Yesterday I reviewed Instructions for a Broken Heart, a young adult novel by Kim Culbertson. Today, Kim answers a few questions for readers at Mother Daughter Book Club. com.
How did you decide to become a writer?
KC: I feel like writing is something that chose me. I have always felt like it was as much a part of me as being a reader or an athlete—it’s just something that makes up the fabric of me. Being a writer is a mindset—it’s a point of view. I talk about Point of View in my monthly newsletter a lot. It’s the way we see the world and it’s wholly unique to each person. I tell my students all the time—you’re a writer if you feel that you’re a writer. Being published doesn’t make you a writer. But, of course, becoming a writer who gets paid for writing is a whole other thing. I decided to head down that path about ten years ago when Cicada published my first short story. I remember getting a check for that story and thinking, “Hmmmm, that’s really cool.”
In both of your books, Songs for a Teenage Nomad and Instructions for a Broken Heart, you write about teens who are dealing with difficult issues. Do you think the teenage years in general are a challenging time of life? If yes, how so?
KC: Oh, for sure they are. They are this amazing, huge time—a time where they are climbing out of that childhood nest and peeking out onto the adult landscape. I’ve taught high school for 14 years and I think teenagers are the most remarkable of creatures. They are so passionate and idealistic and have dreams but they also still love the warm, small space of being a child. I think it’s the bumping together of those two worlds that creates all the tension.
Songs are also woven throughout your writing. Do you think music has a role in helping people cope or figure things out?
KC: I think songwriters are our culture’s high profile poets (especially good songwriters). I think teens especially really cling to their music because it provides some analysis and insight into that adult landscape I was discussing before. They can listen to a song and say, “oh, other people feel broken-hearted or afraid or angry or happy—me too” and it gives them a connection to a more universal experience. I think reading does this too but it’s not quite as immediate as a song.
I understand you teach high school. What do you like about teaching teens?
KC: As I mentioned, I find teenagers just a wonderful source of energy and light. I love my students—they can passionately discuss a novel in class and then get really worked up that someone sat in their seat. They’re on this cusp and I love getting to hang out on that cusp with them.
What are the challenges?
KC: I want so much for them to love literature and see all the things in it that I see which is totally unfair because I’m 36 years old—I’ve already gone through so many things that help me navigate a novel in a different way than they do. I have to always remind myself to hold back and let them experience it in the way that makes sense at 17, and it reminds me of that profound feeling of understanding something for the first time in a really individual way. I prefer to be the kind of teacher who acts as a “guide on the side” not a “sage on the stage” but it’s hard not to jump in and “tell” them everything I want them to know. I find, though, that this is the most amazing thing because when they have the space to tell me what they’re seeing in a book—I get to learn that book in this whole new, interesting way.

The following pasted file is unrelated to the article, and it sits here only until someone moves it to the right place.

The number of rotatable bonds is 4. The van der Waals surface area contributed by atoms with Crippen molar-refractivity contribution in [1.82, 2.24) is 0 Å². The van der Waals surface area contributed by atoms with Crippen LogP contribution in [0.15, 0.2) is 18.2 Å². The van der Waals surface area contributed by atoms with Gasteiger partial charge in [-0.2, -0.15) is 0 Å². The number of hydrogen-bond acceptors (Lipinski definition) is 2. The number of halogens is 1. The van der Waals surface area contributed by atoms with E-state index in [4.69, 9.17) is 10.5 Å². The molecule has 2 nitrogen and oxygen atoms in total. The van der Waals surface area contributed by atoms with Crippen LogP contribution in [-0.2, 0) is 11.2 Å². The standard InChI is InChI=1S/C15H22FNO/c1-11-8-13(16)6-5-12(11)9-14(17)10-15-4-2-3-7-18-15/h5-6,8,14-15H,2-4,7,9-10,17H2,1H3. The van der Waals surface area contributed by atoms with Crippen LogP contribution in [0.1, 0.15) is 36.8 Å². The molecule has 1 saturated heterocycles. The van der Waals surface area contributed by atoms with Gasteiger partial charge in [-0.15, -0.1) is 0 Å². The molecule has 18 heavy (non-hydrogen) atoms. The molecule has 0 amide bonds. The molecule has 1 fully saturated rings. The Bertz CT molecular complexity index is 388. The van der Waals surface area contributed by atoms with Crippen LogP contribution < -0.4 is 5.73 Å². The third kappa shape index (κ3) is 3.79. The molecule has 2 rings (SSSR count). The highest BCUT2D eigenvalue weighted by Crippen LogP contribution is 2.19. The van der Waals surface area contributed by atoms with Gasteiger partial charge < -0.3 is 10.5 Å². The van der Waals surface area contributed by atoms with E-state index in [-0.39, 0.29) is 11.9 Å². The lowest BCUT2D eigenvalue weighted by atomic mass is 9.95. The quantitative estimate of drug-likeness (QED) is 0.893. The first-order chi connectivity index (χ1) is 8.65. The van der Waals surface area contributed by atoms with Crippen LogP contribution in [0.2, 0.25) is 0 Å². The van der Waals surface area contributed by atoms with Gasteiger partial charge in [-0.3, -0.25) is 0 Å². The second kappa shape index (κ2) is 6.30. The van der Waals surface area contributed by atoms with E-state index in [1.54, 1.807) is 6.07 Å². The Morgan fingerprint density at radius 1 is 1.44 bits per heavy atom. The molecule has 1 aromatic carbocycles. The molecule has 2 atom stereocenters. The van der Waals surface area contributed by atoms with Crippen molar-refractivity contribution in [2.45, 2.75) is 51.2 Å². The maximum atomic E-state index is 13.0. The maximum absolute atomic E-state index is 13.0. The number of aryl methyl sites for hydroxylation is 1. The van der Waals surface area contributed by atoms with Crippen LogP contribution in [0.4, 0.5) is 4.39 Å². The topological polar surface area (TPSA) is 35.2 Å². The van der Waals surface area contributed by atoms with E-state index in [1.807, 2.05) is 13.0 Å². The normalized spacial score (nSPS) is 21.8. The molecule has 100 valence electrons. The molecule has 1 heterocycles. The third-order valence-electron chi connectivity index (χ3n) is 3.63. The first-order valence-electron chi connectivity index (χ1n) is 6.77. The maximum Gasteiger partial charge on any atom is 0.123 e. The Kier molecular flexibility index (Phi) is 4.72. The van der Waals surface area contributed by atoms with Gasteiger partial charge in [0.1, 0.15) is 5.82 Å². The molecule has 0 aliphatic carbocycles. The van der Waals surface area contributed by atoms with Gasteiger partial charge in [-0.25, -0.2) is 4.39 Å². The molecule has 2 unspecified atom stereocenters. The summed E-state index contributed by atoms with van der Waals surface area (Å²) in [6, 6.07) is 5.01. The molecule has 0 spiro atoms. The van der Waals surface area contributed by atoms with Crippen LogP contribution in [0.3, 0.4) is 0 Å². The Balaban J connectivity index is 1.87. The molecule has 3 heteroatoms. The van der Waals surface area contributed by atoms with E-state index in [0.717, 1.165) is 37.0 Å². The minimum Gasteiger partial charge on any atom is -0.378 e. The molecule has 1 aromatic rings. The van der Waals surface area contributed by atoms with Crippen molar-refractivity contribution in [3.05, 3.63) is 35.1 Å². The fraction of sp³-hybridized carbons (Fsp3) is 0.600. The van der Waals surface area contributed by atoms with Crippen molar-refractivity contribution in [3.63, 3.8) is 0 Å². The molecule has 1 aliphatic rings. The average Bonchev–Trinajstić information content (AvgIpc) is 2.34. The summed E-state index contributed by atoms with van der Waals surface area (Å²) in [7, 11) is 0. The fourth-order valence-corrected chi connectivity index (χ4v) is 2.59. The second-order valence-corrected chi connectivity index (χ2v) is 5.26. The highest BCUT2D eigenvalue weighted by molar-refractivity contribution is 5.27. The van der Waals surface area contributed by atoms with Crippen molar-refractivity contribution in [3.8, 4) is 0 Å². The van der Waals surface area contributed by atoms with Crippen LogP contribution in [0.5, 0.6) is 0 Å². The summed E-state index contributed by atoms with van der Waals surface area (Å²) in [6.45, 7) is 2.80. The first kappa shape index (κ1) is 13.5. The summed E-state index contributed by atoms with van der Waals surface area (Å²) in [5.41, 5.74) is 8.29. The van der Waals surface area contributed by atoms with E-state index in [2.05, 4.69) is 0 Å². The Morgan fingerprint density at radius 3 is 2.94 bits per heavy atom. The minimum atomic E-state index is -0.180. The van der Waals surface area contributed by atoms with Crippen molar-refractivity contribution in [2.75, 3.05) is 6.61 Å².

Have you ever led a group of students on a major trip like the one in Instructions for a Broken Heart?
KC: Another teacher and I took 16 students to Italy when I was a second year high school teacher. It was a thoroughly incredible trip. I watched so much eye-opening going on during that trip (including my own) about what it meant to be a traveler in this world, what it meant to see and smell a place for the first time. It was an amazing trip.
Instructions is part travelogue as well, with Italy starring in a supporting role. Have you been to the places you described in your book?
KC: I pretty much used the exact footprint from the trip I took with my students. I changed pretty much everything else, but the footprint stayed the same.
What do you think people can learn when they travel to places outside the norm for them?
KC: I think traveling to a new place takes a person outside of her comfort zone and this just creates more space for self-reflection. For me. That’s just the way I’ve experienced it. That might not be true for other people I find if I am really chewing on a huge decision I need to go somewhere a bit out of my normal loop and somehow that new geography lets me rethink things.
Jessa and all the kids from her school on the trip are in the drama club. Do you think actors are more likely to be more emotional?
KC: I don’t think they’re more emotional, per se—I think they might tend to be a little more willing to lay it all out there for people In my high school teaching experience, I’ve found that all kids have that emotional piece—some just don’t like showing it off. Many of my high school actors have been more comfortable putting it out there for people to see. However, it’s not across the board. I’ve had plenty of student actors who save their drama for their characters and really don’t put their personal life on display. I think it’s really about personality.
Is there anything else you’d like to say to readers at Mother Daughter Book Club . com?
KC: I want to just thank you, Cindy, for all you do for readers and authors—you’re the best!!